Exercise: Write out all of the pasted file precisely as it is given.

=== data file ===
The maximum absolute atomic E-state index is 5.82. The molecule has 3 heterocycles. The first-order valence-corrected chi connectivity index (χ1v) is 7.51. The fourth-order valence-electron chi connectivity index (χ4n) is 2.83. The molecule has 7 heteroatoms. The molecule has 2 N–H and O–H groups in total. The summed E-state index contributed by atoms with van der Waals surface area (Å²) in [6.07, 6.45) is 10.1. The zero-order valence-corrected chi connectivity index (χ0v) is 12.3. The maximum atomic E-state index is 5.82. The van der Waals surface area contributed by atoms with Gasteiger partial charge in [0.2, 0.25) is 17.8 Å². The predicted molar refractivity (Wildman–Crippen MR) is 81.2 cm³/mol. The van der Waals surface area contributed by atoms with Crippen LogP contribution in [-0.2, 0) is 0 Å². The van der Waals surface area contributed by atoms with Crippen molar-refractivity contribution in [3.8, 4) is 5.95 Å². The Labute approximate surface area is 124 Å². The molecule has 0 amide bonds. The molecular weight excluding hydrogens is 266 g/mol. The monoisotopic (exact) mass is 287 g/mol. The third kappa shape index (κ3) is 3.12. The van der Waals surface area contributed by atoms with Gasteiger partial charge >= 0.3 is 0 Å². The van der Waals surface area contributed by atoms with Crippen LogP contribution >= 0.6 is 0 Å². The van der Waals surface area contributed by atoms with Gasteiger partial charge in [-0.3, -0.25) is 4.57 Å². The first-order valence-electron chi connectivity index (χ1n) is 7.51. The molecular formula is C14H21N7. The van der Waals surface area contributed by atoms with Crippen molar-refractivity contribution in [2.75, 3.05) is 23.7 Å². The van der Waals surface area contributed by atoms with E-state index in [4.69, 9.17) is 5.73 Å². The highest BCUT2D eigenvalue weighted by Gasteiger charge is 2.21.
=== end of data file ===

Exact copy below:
The maximum absolute atomic E-state index is 5.82. The molecule has 3 heterocycles. The first-order valence-corrected chi connectivity index (χ1v) is 7.51. The fourth-order valence-electron chi connectivity index (χ4n) is 2.83. The molecule has 7 heteroatoms. The molecule has 2 N–H and O–H groups in total. The summed E-state index contributed by atoms with van der Waals surface area (Å²) in [6.07, 6.45) is 10.1. The zero-order valence-corrected chi connectivity index (χ0v) is 12.3. The maximum atomic E-state index is 5.82. The van der Waals surface area contributed by atoms with Gasteiger partial charge in [0.2, 0.25) is 17.8 Å². The predicted molar refractivity (Wildman–Crippen MR) is 81.2 cm³/mol. The van der Waals surface area contributed by atoms with Crippen LogP contribution in [-0.2, 0) is 0 Å². The van der Waals surface area contributed by atoms with Crippen molar-refractivity contribution in [3.8, 4) is 5.95 Å². The Labute approximate surface area is 124 Å². The molecule has 0 amide bonds. The molecular weight excluding hydrogens is 266 g/mol. The monoisotopic (exact) mass is 287 g/mol. The third kappa shape index (κ3) is 3.12. The van der Waals surface area contributed by atoms with Gasteiger partial charge >= 0.3 is 0 Å². The van der Waals surface area contributed by atoms with Crippen LogP contribution >= 0.6 is 0 Å². The van der Waals surface area contributed by atoms with Gasteiger partial charge in [-0.3, -0.25) is 4.57 Å². The first-order valence-electron chi connectivity index (χ1n) is 7.51. The molecular formula is C14H21N7. The van der Waals surface area contributed by atoms with Crippen molar-refractivity contribution in [2.75, 3.05) is 23.7 Å². The van der Waals surface area contributed by atoms with E-state index in [4.69, 9.17) is 5.73 Å². The highest BCUT2D eigenvalue weighted by Gasteiger charge is 2.21.